Southwest Saskatchewan residents advised to protect against Pertussis (Whooping Cough)

The Saskatchewan Health Authority (SHA) advises southwestern Saskatchewan residents to ensure routine childhood immunizations are up-to-date following a recent Pertussis (whooping cough) outbreak in southern Alberta.

What is pertussis?
Pertussis, or “whooping cough”, is a serious and highly contagious infection of the lungs and throat caused by Bordetella pertussis bacteria. Young children who have not been immunized get sicker than other children therefore, immunization is key to preventing serious illness and outcomes. In addition, early diagnosis and treatment is important to stop the spread of the pertussis bacteria.

  • Pertussis spreads easily when an infected person coughs, sneezes or has close contact with others. It starts like a common cold with symptoms such as sneezing, runny nose, mild fever and a mild cough.
    – During the next week or two, the cough gets worse, leading to severe coughing spells that often end with a whooping sound before the next breath, especially in young children.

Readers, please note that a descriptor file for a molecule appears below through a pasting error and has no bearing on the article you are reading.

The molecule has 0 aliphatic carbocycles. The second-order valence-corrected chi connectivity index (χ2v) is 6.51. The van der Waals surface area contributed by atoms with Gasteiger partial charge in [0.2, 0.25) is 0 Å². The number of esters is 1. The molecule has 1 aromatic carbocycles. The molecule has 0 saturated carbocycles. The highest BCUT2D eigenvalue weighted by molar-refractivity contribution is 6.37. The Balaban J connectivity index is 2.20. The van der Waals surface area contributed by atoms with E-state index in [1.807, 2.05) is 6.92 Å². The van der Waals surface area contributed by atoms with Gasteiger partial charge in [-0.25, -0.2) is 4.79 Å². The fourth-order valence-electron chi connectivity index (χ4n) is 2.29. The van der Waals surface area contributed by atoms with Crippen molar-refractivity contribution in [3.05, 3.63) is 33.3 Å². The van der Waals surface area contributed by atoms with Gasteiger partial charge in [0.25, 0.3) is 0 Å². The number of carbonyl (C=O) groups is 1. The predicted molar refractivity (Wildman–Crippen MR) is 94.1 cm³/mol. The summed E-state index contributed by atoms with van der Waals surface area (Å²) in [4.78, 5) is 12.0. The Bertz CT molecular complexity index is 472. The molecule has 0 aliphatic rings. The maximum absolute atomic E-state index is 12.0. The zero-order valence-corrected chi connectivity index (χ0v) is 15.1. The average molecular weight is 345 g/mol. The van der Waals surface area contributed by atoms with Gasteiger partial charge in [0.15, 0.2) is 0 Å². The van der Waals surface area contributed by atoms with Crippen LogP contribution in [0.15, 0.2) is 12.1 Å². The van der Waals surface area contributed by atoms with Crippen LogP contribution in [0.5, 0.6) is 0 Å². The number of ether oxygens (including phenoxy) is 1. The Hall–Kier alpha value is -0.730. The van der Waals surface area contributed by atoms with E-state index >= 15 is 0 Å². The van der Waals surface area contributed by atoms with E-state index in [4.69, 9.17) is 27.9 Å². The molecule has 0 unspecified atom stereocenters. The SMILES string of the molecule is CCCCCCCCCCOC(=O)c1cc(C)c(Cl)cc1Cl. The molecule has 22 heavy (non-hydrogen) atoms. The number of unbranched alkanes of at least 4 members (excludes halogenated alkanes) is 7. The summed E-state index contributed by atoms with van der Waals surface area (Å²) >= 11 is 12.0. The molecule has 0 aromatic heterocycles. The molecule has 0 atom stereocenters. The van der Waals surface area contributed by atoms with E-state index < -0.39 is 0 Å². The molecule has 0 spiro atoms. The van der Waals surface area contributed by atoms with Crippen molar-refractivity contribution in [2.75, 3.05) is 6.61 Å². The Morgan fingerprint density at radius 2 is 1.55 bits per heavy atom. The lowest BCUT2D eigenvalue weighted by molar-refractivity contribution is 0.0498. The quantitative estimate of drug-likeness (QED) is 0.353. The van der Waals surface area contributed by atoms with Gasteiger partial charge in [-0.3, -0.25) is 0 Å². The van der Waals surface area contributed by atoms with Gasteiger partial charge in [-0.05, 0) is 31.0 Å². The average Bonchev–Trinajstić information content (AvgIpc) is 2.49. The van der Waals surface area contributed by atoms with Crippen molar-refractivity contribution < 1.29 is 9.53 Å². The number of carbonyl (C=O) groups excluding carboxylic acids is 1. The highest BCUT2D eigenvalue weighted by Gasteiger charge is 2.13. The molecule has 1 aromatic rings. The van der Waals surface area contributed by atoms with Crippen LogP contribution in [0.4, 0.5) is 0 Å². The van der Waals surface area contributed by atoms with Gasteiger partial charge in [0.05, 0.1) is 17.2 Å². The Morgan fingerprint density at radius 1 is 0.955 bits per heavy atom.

– Teenagers and adults may not make the whooping sound.
    – The cough can last one to two months and occurs ore often at night. The cough can make a person gag or spit out mucus, making it hard to breathe. This prevents enough oxygen from getting to the brain

Is pertussis treatable?

Immunization is key to preventing serious illness and outcomes. Pertussis is treated with antibiotics, which help reduce the spread of infection and the duration of illness when given during the very early stage.

The whooping cough vaccine (given as a combined vaccine called Tdap) is recommended for every pregnancy, given between 27 and 32 weeks. Immunization in pregnancy is safe and provides protection to infants until they are able to receive the pertussis vaccine at two months of age. Partners should receive a single dose if they have not had a booster dose after turning 18. Immunization is also recommended for adult caregivers of infants under six months if they have not received Tdap as an adult.

Pertussis-containing vaccines are part of the routine childhood immunization program (2 months of age to Grade 8). An adult immunization program is now available as well.

Need more information?
For more information on pertussis, you can refer to this fact sheet or visit
Do you want to talk to a health-care provider? Call 8-1-1, or visit your nearest Public Health office. To find a location near you, visit